To identify potential correlations between the concentration of human fecal pollution in EFW receiving waters and the densities of septic systems and sewers, it is imperative to devise an experimental design tailored to address this question. In this case study, receiving waters from nine catchments were sampled over a two-year period. Catchment drainage boundaries were strategically chosen to contrast septic system and sewer line use (septic systems in #/km2 and sewerlines in linear ft/km2) as previously described (Peed et al., 2011). Because septic system and sewer line densities were negatively correlated (r = -0.82; p = 0.007), the remainder of this case study focuses on septic system findings. Catchments ranged in size from 0.41 to 6.9 km2 and varied in septic system densities (0 to 89.4 count/km2) representing a gradient of septic use across the study area providing an experimental framework to test the hypothesis that human fecal pollution concentrations are correlated with septic system use. In addition, receiving water sampling sites were strategically located at the furthest downstream drainage point intersecting a catchment boundary so that fecal pollution measurements were representative of upstream land use activities across the area of interest (see Figure 1 for example).
Figure 1: Example GIS-generated map showing topographically-defined catchment boundary, low-order stream drainage network, and septic system locations.
A total of 215 water samples were collected over the study period and subject to parallel testing for E. coli using the Colilert IDEEX procedure (IDEXX Laboratories, Inc.) and human fecal source identification with three human-associated MST qPCR methods [Table 1; (Haugland et al., 2010)]. To explore the potential impact of wet weather on human fecal pollution in EFW streams, sampling events were categorized as dry or wet using continuous measures of local precipitation, in-stream water depth, and conductivity as previously described (Peed et al., 2011). Statistical analyses were then performed to identify any potential links between fecal pollution measurements (E. coli and human-associated qPCR) and septic system density during wet and dry conditions.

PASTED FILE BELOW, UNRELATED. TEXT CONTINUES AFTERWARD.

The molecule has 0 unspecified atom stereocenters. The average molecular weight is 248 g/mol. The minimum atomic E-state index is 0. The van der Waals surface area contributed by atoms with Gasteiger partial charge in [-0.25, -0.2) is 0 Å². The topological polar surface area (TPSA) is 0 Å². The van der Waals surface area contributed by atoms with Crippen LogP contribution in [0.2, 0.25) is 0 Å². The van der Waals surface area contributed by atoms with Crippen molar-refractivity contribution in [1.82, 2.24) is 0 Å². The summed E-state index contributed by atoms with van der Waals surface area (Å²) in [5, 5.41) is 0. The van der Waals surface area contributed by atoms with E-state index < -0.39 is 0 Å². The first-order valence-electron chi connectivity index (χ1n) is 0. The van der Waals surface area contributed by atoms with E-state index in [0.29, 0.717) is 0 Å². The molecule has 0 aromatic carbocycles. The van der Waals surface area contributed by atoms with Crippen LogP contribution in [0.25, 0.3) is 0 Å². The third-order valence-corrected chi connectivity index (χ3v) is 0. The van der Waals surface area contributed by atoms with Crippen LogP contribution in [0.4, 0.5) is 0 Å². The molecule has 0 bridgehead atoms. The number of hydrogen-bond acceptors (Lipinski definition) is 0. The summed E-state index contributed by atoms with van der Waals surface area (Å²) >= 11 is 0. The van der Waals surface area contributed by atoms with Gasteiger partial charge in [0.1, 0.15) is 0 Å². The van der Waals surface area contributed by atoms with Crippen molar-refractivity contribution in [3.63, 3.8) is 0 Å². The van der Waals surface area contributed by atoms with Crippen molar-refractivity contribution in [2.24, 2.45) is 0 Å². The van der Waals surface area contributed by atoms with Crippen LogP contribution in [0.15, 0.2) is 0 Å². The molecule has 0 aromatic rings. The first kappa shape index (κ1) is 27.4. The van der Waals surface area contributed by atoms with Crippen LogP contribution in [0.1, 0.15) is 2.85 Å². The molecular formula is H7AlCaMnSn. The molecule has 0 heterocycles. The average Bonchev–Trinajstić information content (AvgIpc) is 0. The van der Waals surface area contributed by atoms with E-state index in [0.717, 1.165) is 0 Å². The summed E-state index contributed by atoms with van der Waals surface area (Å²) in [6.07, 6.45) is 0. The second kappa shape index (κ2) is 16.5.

Culture-based water quality testing for E. coli indicated that low-order EFW streams exceeded the U.S. Environmental Protection Agency recommended Ambient Water Quality Criteria of 235 MPN/100mL (USEPA, 1986) 33% to 77% of the time indicating that all catchments experienced unsafe fecal pollution levels over the study period. The experimental design successfully identified a significant positive correlation between septic system density during wet weather events and human fecal pollution concentrations for all three human-associated MST qPCR methods (r = +0.74 to +0.75; p ≤ 0.024). In contrast, paired measurements of E. coli did not correlate with septic density (p > 0.05), but they did significantly increase after rain events (p < 0.05) suggesting that fecal pollution in wet-weather flows in the EFW is not entirely from failing septic systems.